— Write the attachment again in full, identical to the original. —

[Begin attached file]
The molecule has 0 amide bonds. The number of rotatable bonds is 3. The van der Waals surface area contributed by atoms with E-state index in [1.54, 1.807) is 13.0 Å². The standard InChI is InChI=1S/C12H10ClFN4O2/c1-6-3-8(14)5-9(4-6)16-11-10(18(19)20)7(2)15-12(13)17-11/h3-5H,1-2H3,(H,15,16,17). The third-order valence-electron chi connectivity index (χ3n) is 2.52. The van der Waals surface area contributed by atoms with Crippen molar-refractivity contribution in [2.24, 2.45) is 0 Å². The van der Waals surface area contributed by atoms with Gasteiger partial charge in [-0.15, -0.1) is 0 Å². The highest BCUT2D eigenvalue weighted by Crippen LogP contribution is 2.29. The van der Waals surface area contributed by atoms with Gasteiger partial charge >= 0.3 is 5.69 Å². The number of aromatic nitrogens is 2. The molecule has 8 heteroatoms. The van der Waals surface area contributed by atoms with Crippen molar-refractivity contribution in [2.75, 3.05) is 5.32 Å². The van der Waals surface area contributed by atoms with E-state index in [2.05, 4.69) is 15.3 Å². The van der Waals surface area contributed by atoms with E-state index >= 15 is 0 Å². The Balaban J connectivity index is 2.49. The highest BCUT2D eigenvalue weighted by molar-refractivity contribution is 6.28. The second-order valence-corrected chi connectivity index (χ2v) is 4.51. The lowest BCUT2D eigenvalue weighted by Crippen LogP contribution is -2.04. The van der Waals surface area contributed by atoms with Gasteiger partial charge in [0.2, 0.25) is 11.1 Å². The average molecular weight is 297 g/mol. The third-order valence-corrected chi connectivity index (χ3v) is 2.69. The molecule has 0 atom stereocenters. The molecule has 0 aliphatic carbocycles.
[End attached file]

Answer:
The molecule has 0 amide bonds. The number of rotatable bonds is 3. The van der Waals surface area contributed by atoms with E-state index in [1.54, 1.807) is 13.0 Å². The standard InChI is InChI=1S/C12H10ClFN4O2/c1-6-3-8(14)5-9(4-6)16-11-10(18(19)20)7(2)15-12(13)17-11/h3-5H,1-2H3,(H,15,16,17). The third-order valence-electron chi connectivity index (χ3n) is 2.52. The van der Waals surface area contributed by atoms with Crippen molar-refractivity contribution in [2.24, 2.45) is 0 Å². The van der Waals surface area contributed by atoms with Gasteiger partial charge in [-0.15, -0.1) is 0 Å². The highest BCUT2D eigenvalue weighted by Crippen LogP contribution is 2.29. The van der Waals surface area contributed by atoms with Gasteiger partial charge >= 0.3 is 5.69 Å². The number of aromatic nitrogens is 2. The molecule has 8 heteroatoms. The van der Waals surface area contributed by atoms with Crippen molar-refractivity contribution in [2.75, 3.05) is 5.32 Å². The van der Waals surface area contributed by atoms with E-state index in [2.05, 4.69) is 15.3 Å². The van der Waals surface area contributed by atoms with E-state index >= 15 is 0 Å². The Balaban J connectivity index is 2.49. The highest BCUT2D eigenvalue weighted by molar-refractivity contribution is 6.28. The second-order valence-corrected chi connectivity index (χ2v) is 4.51. The lowest BCUT2D eigenvalue weighted by Crippen LogP contribution is -2.04. The van der Waals surface area contributed by atoms with Gasteiger partial charge in [0.2, 0.25) is 11.1 Å². The average molecular weight is 297 g/mol. The third-order valence-corrected chi connectivity index (χ3v) is 2.69. The molecule has 0 atom stereocenters. The molecule has 0 aliphatic carbocycles.